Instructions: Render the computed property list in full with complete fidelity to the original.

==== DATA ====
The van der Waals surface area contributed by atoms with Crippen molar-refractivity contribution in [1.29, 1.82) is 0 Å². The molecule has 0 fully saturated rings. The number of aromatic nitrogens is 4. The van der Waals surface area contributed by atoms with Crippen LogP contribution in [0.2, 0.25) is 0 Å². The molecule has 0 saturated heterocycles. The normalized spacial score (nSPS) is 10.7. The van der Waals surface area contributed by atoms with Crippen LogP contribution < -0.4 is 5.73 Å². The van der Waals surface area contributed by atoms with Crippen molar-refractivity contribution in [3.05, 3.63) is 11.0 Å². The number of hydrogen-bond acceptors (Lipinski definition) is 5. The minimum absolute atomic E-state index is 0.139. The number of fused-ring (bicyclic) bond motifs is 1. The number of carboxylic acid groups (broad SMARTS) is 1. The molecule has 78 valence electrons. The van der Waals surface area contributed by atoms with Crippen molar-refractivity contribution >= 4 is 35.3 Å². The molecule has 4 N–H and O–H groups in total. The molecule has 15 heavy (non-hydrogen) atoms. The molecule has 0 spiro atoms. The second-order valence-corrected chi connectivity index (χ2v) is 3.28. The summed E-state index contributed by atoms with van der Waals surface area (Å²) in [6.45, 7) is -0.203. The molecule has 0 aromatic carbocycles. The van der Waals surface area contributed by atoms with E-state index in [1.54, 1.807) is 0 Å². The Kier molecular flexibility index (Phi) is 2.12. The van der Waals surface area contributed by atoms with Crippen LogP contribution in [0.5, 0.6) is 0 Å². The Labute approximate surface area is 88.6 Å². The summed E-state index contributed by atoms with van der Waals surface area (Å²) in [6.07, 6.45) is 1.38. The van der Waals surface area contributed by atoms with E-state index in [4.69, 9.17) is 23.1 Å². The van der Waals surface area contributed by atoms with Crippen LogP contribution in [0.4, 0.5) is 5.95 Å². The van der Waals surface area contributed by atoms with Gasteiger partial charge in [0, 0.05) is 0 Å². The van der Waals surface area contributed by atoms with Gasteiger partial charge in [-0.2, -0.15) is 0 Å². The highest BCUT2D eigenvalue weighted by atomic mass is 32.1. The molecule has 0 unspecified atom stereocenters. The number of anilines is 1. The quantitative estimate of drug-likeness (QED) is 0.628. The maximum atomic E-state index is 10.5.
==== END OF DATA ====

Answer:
The van der Waals surface area contributed by atoms with Crippen molar-refractivity contribution in [1.29, 1.82) is 0 Å². The molecule has 0 fully saturated rings. The number of aromatic nitrogens is 4. The van der Waals surface area contributed by atoms with Crippen LogP contribution in [0.2, 0.25) is 0 Å². The molecule has 0 saturated heterocycles. The normalized spacial score (nSPS) is 10.7. The van der Waals surface area contributed by atoms with Crippen LogP contribution < -0.4 is 5.73 Å². The van der Waals surface area contributed by atoms with Crippen molar-refractivity contribution in [3.05, 3.63) is 11.0 Å². The number of hydrogen-bond acceptors (Lipinski definition) is 5. The minimum absolute atomic E-state index is 0.139. The number of fused-ring (bicyclic) bond motifs is 1. The number of carboxylic acid groups (broad SMARTS) is 1. The molecule has 78 valence electrons. The van der Waals surface area contributed by atoms with Crippen molar-refractivity contribution >= 4 is 35.3 Å². The molecule has 4 N–H and O–H groups in total. The molecule has 15 heavy (non-hydrogen) atoms. The molecule has 0 spiro atoms. The second-order valence-corrected chi connectivity index (χ2v) is 3.28. The summed E-state index contributed by atoms with van der Waals surface area (Å²) in [6.45, 7) is -0.203. The molecule has 0 aromatic carbocycles. The van der Waals surface area contributed by atoms with E-state index in [1.54, 1.807) is 0 Å². The Kier molecular flexibility index (Phi) is 2.12. The van der Waals surface area contributed by atoms with Crippen LogP contribution in [0.5, 0.6) is 0 Å². The Labute approximate surface area is 88.6 Å². The summed E-state index contributed by atoms with van der Waals surface area (Å²) in [6.07, 6.45) is 1.38. The van der Waals surface area contributed by atoms with E-state index in [4.69, 9.17) is 23.1 Å². The van der Waals surface area contributed by atoms with Crippen LogP contribution in [0.4, 0.5) is 5.95 Å². The van der Waals surface area contributed by atoms with Gasteiger partial charge in [0, 0.05) is 0 Å². The van der Waals surface area contributed by atoms with Gasteiger partial charge in [-0.2, -0.15) is 0 Å². The highest BCUT2D eigenvalue weighted by atomic mass is 32.1. The molecule has 0 unspecified atom stereocenters. The number of anilines is 1. The quantitative estimate of drug-likeness (QED) is 0.628. The maximum atomic E-state index is 10.5.